Physical change exists within other mental health disorders, or at least there are certainly physical effects. This is something that doesn’t seem to be talked about. Anxiety has such extreme physical effects on me that I find it almost confusing to think that it’s “all in my head”. Honestly, I had a psychiatric appointment before summer and after 45 minutes of talking history (because that’s what every first appointment is like. That wouldn’t matter, except for the fact that you have to wait months for an appointment, and by the time you have your next they’ve forgotten who you are. And the reason you’re there are probably changed. Congratulations to my university for having one psychiatrist for all 27,000 of us), he finished the appointment by giving me a single piece of advice: “when you feel anxious, remember to breathe”. Congratulations to my university for having one shite psychiatrist for all 27,000 of us. This was, by the way, his response to me not showing up to my exam because I was trying not to literally shit myself (see? The fun physical effects that no one wants to talk about) or throw myself in front of a train.
I said in a tweet that I’d talk about my experiences with my university’s mental health services. I can sum up my experiences pretty easily: utter rubbish. I needed stitches last year; the mental health nurse I met with after refused to refer me to talking therapy because I seemed ‘confident’ in our assessment. It took two months for me to be successfully outsourced to the Westminster service. The first counselling appointment I had the counselor didn’t talk or ask any questions but sat and watched me, until I felt so uncomfortable I walked out. One of the GP’s I had an emergency appointment with cut me off from “I haven’t actually spoken about this with anyone before, but I feel like I have to –” with a “your ten minutes is up, next time you should book a double appointment”. But the thing that’s the utter worst? It’s that when I first moved here, and I moved with all my baggage and all my history, I wanted to set myself up for success. If dropping out of university to look after my mental health was one of the hardest choices I’ve ever made, then choosing to go back to university was the bravest. I wanted, and of course still want, to do well. I wanted to set myself up a support system so that when the inevitable happened, I’d be able to cope. Unfortunately, this is not how the NHS manages mental health problems. We have preventative medicine (and lifestyle advice for risk management) for every fucking illness out there. Not mental health problems. The experience I’ve had, time and time again at university, is if you’re not actively trying to kill yourself then there isn’t help or time for you. And when you’ve tried and you come in, a couple kilos down and marked and with palpitations because you’ve necked a bottle of wine after a pack of pills, they’ll ask you why you didn’t ask for help. And you will tell them that goddammit did you try.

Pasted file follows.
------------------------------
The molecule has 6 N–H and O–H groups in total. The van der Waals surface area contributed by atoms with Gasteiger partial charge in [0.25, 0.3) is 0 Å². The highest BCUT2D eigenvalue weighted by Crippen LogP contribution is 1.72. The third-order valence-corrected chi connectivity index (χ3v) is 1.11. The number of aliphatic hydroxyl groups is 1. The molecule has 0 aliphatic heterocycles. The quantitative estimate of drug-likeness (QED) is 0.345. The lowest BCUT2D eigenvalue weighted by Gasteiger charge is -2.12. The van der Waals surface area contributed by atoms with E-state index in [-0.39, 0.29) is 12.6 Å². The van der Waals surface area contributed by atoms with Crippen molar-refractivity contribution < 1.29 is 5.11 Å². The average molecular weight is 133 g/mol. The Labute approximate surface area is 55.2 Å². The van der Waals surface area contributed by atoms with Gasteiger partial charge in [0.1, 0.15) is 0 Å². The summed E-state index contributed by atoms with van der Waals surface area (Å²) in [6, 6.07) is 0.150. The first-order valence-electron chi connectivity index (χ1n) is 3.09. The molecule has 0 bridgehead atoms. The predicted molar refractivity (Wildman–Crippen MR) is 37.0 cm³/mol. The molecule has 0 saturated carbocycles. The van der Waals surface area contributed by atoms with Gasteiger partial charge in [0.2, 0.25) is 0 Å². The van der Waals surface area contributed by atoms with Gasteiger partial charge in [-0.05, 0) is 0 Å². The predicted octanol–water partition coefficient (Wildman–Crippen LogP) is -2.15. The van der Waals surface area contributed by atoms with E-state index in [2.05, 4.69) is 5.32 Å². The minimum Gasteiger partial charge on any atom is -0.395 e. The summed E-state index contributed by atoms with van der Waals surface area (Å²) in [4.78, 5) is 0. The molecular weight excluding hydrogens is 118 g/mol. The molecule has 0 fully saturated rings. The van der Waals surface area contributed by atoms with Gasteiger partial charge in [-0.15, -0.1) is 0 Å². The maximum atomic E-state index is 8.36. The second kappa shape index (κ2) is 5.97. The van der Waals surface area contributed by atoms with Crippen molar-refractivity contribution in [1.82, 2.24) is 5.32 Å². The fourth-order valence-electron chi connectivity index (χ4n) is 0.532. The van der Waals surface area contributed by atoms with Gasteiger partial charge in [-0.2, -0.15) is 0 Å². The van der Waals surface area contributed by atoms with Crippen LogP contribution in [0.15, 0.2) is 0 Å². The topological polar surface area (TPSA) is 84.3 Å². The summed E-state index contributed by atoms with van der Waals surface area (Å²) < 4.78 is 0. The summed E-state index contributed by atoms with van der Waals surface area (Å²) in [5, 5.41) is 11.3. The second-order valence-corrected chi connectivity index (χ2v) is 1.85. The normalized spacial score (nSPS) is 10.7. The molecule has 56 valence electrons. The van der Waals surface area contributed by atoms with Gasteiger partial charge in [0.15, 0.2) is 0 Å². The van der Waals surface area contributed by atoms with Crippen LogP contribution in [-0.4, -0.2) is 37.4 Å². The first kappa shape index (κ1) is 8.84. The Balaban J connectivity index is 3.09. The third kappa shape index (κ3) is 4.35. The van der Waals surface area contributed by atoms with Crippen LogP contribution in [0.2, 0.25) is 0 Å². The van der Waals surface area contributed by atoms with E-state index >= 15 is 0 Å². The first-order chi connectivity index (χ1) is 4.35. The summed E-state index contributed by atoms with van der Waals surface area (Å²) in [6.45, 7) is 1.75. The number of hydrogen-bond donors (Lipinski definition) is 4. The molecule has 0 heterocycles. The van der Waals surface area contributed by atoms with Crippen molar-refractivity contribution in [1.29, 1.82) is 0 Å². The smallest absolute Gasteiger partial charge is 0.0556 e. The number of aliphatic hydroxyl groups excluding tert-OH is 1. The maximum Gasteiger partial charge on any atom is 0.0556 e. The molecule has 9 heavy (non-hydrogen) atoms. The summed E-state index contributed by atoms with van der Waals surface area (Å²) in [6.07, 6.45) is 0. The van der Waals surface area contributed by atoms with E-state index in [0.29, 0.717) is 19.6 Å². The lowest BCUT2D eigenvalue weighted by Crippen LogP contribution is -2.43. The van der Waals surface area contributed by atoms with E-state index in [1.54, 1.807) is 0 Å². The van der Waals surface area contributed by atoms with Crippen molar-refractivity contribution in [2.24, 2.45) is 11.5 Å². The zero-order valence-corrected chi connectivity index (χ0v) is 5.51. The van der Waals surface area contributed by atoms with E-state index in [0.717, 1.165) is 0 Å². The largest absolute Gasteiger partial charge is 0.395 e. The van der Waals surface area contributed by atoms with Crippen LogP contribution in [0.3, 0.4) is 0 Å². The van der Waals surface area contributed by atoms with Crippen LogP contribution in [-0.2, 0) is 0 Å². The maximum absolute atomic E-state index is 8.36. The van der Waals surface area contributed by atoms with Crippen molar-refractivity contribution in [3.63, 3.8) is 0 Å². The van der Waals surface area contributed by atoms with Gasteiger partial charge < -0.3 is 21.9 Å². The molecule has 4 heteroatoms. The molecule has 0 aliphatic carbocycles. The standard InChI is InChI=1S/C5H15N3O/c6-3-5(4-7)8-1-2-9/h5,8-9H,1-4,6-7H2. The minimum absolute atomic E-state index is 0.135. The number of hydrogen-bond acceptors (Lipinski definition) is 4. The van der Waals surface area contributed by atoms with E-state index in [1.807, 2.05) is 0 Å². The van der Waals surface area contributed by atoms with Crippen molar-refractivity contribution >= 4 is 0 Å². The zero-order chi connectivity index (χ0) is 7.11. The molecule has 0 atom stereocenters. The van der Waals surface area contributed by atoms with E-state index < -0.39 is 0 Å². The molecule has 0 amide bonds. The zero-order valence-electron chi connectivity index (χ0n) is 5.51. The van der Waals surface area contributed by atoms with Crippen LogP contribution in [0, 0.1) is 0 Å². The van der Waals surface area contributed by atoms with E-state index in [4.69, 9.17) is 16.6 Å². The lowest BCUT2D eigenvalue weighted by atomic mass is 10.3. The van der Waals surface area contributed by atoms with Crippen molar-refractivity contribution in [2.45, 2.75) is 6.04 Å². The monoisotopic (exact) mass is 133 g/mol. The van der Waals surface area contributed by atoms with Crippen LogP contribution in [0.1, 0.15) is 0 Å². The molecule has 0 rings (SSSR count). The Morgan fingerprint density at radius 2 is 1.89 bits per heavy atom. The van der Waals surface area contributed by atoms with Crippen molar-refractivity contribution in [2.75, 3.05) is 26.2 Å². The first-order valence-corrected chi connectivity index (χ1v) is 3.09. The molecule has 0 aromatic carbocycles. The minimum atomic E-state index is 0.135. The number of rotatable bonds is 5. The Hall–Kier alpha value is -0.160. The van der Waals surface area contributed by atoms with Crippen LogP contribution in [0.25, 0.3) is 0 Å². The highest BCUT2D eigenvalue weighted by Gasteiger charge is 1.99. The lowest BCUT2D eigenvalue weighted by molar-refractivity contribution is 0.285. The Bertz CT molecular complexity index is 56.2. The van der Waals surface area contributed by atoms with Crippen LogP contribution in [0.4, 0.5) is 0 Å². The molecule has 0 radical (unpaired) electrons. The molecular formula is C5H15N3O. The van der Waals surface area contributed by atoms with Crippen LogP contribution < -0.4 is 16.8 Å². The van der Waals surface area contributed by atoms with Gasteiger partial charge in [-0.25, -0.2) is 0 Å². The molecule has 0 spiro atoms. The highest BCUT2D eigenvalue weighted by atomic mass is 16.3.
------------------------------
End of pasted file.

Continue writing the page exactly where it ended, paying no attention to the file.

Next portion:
The hardest part of the last year and a half, and why I felt so angry with myself that I had not admitted to working hard, is that I have felt that I’ve managed to get through this time by myself. No boys were asked to mop me up, no broken breathing down a phone. I’ve done this alone, and honestly I’m so proud. I’m still kicking, telling myself I’m tough as fucking nails. So, World Mental Health Day is to talk about mental health, and hopefully that’s exactly what I’ve done. I’ve talked about me and how it effects me and how I’m still puttering along. I think I wrote this for me. I’ll end with something for you. One of the most wonderful pieces of advice I’ve ever received, and trust me it was not from a fucking shrink, was this: sometimes you’ve gotta let one go, and sometimes it’s fine to just be okay. You don’t have to be fantastic or the best or stellar or even great, you can just be okay. Even if it’s by the very tips of your fingers. Okay is good enough, and it’s perhaps more manageable and in-reach than any of us could realise.
Night night. You’re all loved.